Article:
After that, it became quiet around lidar for a long time. After the moon mission, it took another 30 years for the lidar to attract attention again. At the first Darpa Challenge – a race between autonomous vehicles in the Mojave Desert between California and Nevada organized by the US military’s research agency – in 2004, Velodyne founder David Hall sent a pickup truck with a bucket-shaped, rotating roof lidar into the race – and won.

It was immediately clear to all participants in the challenge that lidar sensors are an essential part of autonomous vehicles. This knowledge has not changed to this day. Just TeslaCEO Elon Musk continues to insist that robot cars will be able to drive autonomously even without lidar sensors in the future.

The French supplier has the first lidar sensors in series vehicles Valeo installed in cooperation with Ibeo. In 2018, Audi’s luxury vehicles A6 and A7 were equipped with so-called solid-state lidar sensors. Most of the Valeo lidar sensors are built in Wemding, Bavaria. According to Valeo, the plant is currently the only one in the world that builds lidar sensors ready for series production.

Lidar sensors are also used more and more outside of the automotive industry. Deutsche Bahn recently started a joint project with Ibeo. Deutsche Bahn equips trains with lidar sensors, which enable so-called “landmark-based localization”. In this way, Deutsche Bahn will be able to have trains run even closer together in the future and thus increase the frequency. This is essential, especially against the background of stricter climate protection targets and the expected higher number of passengers.

Consolidation is coming

The numerous IPOs, the large amount of money that is currently in circulation and the approaching commercialization of the technology cannot hide the fact that the lidar market is heading straight for a consolidation. Because it is always the same well-known names that get fresh investor money or announce collaborations with car manufacturers or suppliers.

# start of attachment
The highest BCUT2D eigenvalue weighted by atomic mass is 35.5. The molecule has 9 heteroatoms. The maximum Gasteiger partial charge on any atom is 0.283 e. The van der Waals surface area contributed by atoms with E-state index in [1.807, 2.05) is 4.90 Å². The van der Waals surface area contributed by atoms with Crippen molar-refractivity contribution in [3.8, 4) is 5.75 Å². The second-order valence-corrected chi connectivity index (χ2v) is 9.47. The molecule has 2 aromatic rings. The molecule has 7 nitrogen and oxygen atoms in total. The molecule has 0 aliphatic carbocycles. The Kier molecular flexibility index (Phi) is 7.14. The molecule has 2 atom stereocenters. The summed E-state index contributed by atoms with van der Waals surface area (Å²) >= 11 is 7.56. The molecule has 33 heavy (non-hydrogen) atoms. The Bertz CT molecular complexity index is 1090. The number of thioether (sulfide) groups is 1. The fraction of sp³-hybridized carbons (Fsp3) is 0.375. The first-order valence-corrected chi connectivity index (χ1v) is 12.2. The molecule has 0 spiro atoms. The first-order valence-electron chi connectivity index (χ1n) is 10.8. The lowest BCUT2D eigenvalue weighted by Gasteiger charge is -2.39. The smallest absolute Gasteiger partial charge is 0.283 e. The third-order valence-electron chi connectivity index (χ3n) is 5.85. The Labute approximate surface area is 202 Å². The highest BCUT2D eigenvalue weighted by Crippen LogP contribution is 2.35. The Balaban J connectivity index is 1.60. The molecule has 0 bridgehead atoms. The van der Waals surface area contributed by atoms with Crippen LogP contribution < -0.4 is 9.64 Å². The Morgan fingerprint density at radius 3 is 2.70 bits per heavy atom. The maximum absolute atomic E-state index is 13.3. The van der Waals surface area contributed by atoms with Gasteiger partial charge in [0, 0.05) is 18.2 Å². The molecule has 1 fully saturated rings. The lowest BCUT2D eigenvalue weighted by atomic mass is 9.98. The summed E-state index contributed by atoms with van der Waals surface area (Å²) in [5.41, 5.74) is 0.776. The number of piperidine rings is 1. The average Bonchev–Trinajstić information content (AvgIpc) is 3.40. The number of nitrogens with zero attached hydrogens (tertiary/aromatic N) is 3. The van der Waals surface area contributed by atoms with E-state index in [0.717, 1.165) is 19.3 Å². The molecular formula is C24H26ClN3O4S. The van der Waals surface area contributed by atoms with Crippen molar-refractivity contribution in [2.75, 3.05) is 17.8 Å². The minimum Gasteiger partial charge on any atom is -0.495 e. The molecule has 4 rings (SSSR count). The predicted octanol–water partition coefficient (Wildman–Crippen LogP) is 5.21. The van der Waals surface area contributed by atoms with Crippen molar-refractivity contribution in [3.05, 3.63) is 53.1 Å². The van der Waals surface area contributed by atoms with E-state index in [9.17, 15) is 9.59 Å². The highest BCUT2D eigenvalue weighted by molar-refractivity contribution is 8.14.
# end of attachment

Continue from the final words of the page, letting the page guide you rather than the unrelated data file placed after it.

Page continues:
For Kyle Vogt, chief technology officer at GM’s robot car subsidiary Cruise, it is only a matter of time before the first lidar start-ups leave the market. “In the past 24 months, we have seen a consolidation in robotaxis to a handful of companies. The next consolidation is now imminent in the lidar market, ”wrote the Cruise CTO last on Twitter.

Frank Petznick, head of the driver assistance department at Continental, has a similar view. “Together with AEye we have developed real prototypes and some of the first lidar sensors have already been installed in test vehicles. We see, however, that there are also companies on the market that mainly operate at the Power Point level, ”Petznick told Handelsblatt.

This means: start-ups that are only now entering the market and vying for investor money and have no partnership with a car manufacturer or supplier will no longer be able to catch up with the technological and financial deficit.

The development of lidar is therefore currently dominated by the automotive industry. According to Conti manager Petznick, this ensures that start-ups in particular that cooperate with automotive suppliers or car manufacturers are more successful. “Such a partnership has great advantages in the development of lidar technology, since Continental has direct contact with the car manufacturers,” says Petznick.

The rapid development in the lidar market is also showing the first signs of overheating. An indication of this are the sometimes full-bodied promises of young and unknown lidar companies that either guarantee an extremely long range of their lidar sensors or even promise that their lasers can see “around the corner”. In this way they try to attract investors.

Be careful

According to Daniel Göhring, professor of computer science at the Free University of Berlin and specializing in the perception of robots, the young lidar companies first have to pass the practical test. “The main question is what the solid-state lidars can really do better than classic radars in practice – and today in Level 2 vehicles with only simple assistance systems”, says Göhring.

The industry should actually be warned. Because the lidar market had already experienced a phase of hype, above all Daimler should still be well remembered. In 2014, the automaker announced the partnership with Quanergy.

Daimler was attracted by the announcement by the American lidar start-up that it wanted to bring solid-state-based lidar sensors ready for mass production to the market at a price of 250 dollars in the near future. Quanergy’s market value then shot to just under $ 1.5 billion. Quanergy could not keep the promise. And to this day Daimler has not installed any Quanergy sensors in its cars.
Assistance: Martin Buchenau

More: Self-driving cars on German roads: traditional car manufacturers could overtake Tesla.